5. Ixeris chinensis (Thunberg) Kitagawa, Bot. Mag. (Tokyo). 48: 113. 1934.
中华苦荬菜 zhong hua ku mai cai
Herbs 5-50 cm tall, perennial, rosulate, glabrous. Taproot, often with shoot-bearing lateral roots. Stems usually few to several, rarely solitary, ascending-erect to erect, branched from base or higher up. Rosette leaves oblanceolate, elliptic, narrowly elliptic, or ± linear, 6-24 × 1-2 cm, undivided or pinnatifid to pinnatipartite, basally attenuate, margin entire or sinuate-dentate, apex obtuse, acute, or attenuate; lateral lobes 2-7 pairs, narrowly triangular, linear-triangular, or linear. Stem leaves (0 or)1-4, narrowly lanceolate to linear-lanceolate, mostly undivided or more rarely pinnatifid, base semiamplexicaul and usually not or rarely with a basal pair of sideward directed clasping lobes, margin entire, apex acuminate. Synflorescence laxly corymbiform, with few to many capitula. Capitula with 15-25 florets; peduncle wiry, ca. 1 to several cm. Involucre cylindric, 6-11 mm. Phyllaries abaxially glabrous, apex acute; outer phyllaries ± ovate, longest 1-1.5 mm; inner phyllaries 8. Florets bright yellow, pale yellow, white, or purplish. Anther tube and style greenish to blackish upon drying. Achene brown, subfusiform, 4-6 mm, apex attenuate into a slender 2.5-3 mm beak. Pappus ca. 5 mm. Fl. and fr. Jun-Oct.
Grasslands on mountain slopes, forests, forest margins, along rivers, ravines, open areas, degraded shrublands, thickets, riverbanks, rock crevices, sandy soil areas, fields, field margins, wastelands, roadsides; below 100-4000 m. Anhui, Chongqing, Fujian, Gansu, Guangdong, Guangxi, Guizhou, Hainan, Hebei, Heilongjiang, Henan, Hubei, Hunan, Jiangsu, Jiangxi, Jilin, Liaoning, Nei Mongol, Ningxia, Qinghai, Shaanxi, Shandong, Shanxi, Sichuan, Taiwan, Xinjiang, Xizang, Yunnan, Zhejiang [?Cambodia, Japan, Korea, Laos, Mongolia, E Russia, ?Thailand, Vietnam].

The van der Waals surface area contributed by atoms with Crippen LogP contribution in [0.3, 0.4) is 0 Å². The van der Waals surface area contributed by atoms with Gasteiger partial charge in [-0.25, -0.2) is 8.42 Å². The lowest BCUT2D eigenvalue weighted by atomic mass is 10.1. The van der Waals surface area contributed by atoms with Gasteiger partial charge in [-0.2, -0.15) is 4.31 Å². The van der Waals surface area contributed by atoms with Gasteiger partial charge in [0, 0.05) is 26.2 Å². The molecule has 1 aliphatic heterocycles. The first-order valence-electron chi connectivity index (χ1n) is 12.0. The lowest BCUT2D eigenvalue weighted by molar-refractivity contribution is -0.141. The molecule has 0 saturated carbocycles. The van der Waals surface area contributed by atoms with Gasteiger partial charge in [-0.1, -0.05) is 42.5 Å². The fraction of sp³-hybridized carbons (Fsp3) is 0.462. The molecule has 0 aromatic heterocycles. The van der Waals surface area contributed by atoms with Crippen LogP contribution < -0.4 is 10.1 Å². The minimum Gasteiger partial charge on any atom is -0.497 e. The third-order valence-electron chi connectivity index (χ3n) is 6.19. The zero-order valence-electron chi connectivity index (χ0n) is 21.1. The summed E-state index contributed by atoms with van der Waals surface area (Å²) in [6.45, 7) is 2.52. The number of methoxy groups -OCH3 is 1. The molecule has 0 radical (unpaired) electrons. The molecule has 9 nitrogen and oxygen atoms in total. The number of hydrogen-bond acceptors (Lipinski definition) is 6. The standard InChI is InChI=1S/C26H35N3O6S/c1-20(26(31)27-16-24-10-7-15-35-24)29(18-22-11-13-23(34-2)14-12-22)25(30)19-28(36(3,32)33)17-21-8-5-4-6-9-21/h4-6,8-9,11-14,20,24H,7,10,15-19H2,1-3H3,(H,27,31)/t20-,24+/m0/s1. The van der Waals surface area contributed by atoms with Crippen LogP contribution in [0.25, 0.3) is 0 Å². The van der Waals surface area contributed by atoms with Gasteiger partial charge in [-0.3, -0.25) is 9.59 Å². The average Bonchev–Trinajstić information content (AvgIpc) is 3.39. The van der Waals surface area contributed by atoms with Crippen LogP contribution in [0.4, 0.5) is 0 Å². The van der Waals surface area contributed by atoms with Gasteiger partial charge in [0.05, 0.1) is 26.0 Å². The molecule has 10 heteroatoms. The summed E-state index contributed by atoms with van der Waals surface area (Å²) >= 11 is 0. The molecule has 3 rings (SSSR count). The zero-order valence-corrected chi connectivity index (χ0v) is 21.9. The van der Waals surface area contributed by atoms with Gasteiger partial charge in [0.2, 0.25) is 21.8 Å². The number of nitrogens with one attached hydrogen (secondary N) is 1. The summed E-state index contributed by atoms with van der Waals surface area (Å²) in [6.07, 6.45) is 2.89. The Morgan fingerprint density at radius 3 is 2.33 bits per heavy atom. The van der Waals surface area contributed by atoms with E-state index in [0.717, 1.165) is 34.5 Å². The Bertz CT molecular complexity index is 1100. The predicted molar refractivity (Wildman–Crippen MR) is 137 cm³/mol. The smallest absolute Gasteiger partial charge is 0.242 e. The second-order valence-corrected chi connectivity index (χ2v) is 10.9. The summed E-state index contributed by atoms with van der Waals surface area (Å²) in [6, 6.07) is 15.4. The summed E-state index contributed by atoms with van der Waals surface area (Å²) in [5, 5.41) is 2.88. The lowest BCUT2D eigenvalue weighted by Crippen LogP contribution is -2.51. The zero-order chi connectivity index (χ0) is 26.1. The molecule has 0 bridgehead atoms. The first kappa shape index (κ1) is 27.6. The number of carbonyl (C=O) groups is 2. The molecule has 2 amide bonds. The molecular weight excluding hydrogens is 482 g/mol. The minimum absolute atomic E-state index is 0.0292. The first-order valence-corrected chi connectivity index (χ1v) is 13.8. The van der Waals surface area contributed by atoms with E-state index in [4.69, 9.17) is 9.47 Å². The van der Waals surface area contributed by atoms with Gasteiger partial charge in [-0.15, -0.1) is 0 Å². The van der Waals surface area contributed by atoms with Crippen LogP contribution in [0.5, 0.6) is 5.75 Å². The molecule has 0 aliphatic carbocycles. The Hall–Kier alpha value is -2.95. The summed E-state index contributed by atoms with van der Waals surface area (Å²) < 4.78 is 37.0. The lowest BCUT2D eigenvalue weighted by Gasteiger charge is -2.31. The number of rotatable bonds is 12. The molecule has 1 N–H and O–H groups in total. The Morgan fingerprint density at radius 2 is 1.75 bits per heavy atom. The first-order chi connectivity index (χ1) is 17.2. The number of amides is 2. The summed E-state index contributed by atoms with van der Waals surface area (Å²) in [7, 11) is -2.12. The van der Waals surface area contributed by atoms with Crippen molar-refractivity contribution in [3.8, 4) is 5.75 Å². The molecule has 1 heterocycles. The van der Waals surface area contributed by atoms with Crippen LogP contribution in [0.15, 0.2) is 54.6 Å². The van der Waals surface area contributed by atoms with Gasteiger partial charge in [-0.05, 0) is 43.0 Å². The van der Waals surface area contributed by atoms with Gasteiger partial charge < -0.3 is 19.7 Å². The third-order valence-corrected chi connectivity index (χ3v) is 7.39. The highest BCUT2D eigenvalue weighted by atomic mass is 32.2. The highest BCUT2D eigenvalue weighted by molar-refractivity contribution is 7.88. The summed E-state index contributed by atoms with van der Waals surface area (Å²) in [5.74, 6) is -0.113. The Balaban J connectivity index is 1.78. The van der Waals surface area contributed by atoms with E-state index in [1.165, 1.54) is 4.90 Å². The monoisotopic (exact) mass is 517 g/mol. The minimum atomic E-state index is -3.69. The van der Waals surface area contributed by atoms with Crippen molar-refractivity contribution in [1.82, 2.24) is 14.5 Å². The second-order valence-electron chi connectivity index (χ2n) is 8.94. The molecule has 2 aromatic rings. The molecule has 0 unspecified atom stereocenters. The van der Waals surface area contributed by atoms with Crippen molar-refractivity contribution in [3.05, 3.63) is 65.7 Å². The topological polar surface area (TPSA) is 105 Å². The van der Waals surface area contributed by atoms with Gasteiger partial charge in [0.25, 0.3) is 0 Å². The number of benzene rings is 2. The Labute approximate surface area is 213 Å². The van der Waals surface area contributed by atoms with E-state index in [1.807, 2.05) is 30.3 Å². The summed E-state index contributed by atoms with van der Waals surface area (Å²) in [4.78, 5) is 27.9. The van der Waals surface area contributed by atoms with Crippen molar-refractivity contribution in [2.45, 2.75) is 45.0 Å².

Ixeris chinensis includes diploid, triploid, and tetraploid cytotypes. Pak et al. (Acta Phytotax. Geobot. 48: 187-196. 1997) have shown that all three cytotype are present in mainland Asia, while in Taiwan only the diploid cytotype and in Japan only the triploid and tetraploid cytotypes occur. Otherwise, all three cytotypes frequently seem to occur sympatrically. The triploid and tetraploid cytotypes have been identified with I. chinensis subsp. strigosa (see Kitamura, Mem. Coll. Sci. Kyoto Imp. Univ., Ser. B, Biol. 23: 112-116. 1956), which has long involucres (9-10 mm) and achenes as well as whitish or pale purplish florets. The diploid cytotype has been identified with I. chinensis subsp. chinensis, which has involucres of 6-8 mm and yellow florets. The third subspecies recognized by Kitamura, I. chinensis subsp. versicolor (sometimes even treated as two separate species, I. graminea and I. graminifolia, see, e.g., under Ixeridium, in Tzvelev, Fl. URSS 29: 388-392. 1964; Rast. Tsentral. Azii 14b: 62-65. 2008) appears rather to include forms intermediate between the former two at least with respect to involucre length (8-9 mm) and floret color (variably yellow, white, or purplish). It was not included in the analysis by Pak et al. (loc. cit.) and is little understood, even with respect to its actual delimitation from I. chinensis subsp. strigosa. Until further studies, such as started by Pak et al. (loc. cit.), are available that also include I. chinensis subsp. versicolor, the taxonomy of I. chinensis remains unsatisfactory. For the time being, it appears appropriate basically to maintain the classification of Kitamura (loc. cit. 1956) with three subspecies, the delimitation between them, however, not being clear-cut, and especially between I. chinensis subsp. versicolor and I. chinensis subsp. strigosa often questionable in material from China. The distribution ranges given below should therefore be taken with great caution. Leaf shape is very variable in I. chinensis; this variation, however, follows patterns not unusual in the genus and the tribe and is taxonomically of no value.